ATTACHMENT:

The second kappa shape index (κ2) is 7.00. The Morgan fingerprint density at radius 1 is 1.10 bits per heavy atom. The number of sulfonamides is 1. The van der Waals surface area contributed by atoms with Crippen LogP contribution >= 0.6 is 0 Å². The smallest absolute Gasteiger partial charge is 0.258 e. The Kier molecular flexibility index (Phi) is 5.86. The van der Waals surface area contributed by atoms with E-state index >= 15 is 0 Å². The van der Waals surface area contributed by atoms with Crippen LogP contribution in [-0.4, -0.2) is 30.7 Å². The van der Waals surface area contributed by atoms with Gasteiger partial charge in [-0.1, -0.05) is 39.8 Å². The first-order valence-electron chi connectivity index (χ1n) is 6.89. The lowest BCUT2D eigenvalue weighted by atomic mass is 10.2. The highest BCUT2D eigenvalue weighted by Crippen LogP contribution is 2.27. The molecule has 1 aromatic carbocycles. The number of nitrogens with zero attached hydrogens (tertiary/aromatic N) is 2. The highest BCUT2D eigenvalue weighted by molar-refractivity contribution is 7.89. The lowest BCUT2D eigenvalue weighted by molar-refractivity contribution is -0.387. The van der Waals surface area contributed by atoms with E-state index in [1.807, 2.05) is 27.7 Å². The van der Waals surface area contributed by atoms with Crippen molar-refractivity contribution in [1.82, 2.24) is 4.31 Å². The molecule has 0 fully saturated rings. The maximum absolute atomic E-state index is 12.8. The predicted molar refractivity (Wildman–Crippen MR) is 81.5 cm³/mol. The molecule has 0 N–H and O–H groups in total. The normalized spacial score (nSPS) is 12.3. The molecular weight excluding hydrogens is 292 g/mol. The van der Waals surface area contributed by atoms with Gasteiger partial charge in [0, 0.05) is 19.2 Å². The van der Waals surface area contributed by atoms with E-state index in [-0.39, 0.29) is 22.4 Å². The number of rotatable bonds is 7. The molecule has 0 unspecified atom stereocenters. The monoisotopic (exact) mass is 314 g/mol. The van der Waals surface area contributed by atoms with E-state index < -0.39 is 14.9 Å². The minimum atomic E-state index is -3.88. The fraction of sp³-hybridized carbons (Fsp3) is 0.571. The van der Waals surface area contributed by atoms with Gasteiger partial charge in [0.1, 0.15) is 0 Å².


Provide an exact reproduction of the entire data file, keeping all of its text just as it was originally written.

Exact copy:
The second kappa shape index (κ2) is 7.00. The Morgan fingerprint density at radius 1 is 1.10 bits per heavy atom. The number of sulfonamides is 1. The van der Waals surface area contributed by atoms with Crippen LogP contribution >= 0.6 is 0 Å². The smallest absolute Gasteiger partial charge is 0.258 e. The Kier molecular flexibility index (Phi) is 5.86. The van der Waals surface area contributed by atoms with E-state index >= 15 is 0 Å². The van der Waals surface area contributed by atoms with Crippen LogP contribution in [-0.4, -0.2) is 30.7 Å². The van der Waals surface area contributed by atoms with Gasteiger partial charge in [-0.1, -0.05) is 39.8 Å². The first-order valence-electron chi connectivity index (χ1n) is 6.89. The lowest BCUT2D eigenvalue weighted by atomic mass is 10.2. The highest BCUT2D eigenvalue weighted by Crippen LogP contribution is 2.27. The molecule has 1 aromatic carbocycles. The number of nitrogens with zero attached hydrogens (tertiary/aromatic N) is 2. The highest BCUT2D eigenvalue weighted by molar-refractivity contribution is 7.89. The lowest BCUT2D eigenvalue weighted by molar-refractivity contribution is -0.387. The van der Waals surface area contributed by atoms with E-state index in [1.807, 2.05) is 27.7 Å². The van der Waals surface area contributed by atoms with Crippen molar-refractivity contribution in [1.82, 2.24) is 4.31 Å². The molecule has 0 fully saturated rings. The maximum absolute atomic E-state index is 12.8. The predicted molar refractivity (Wildman–Crippen MR) is 81.5 cm³/mol. The molecule has 0 N–H and O–H groups in total. The normalized spacial score (nSPS) is 12.3. The molecular weight excluding hydrogens is 292 g/mol. The van der Waals surface area contributed by atoms with Gasteiger partial charge in [0, 0.05) is 19.2 Å². The van der Waals surface area contributed by atoms with E-state index in [-0.39, 0.29) is 22.4 Å². The number of rotatable bonds is 7. The molecule has 0 unspecified atom stereocenters. The monoisotopic (exact) mass is 314 g/mol. The van der Waals surface area contributed by atoms with E-state index < -0.39 is 14.9 Å². The minimum atomic E-state index is -3.88. The fraction of sp³-hybridized carbons (Fsp3) is 0.571. The van der Waals surface area contributed by atoms with Gasteiger partial charge in [0.1, 0.15) is 0 Å².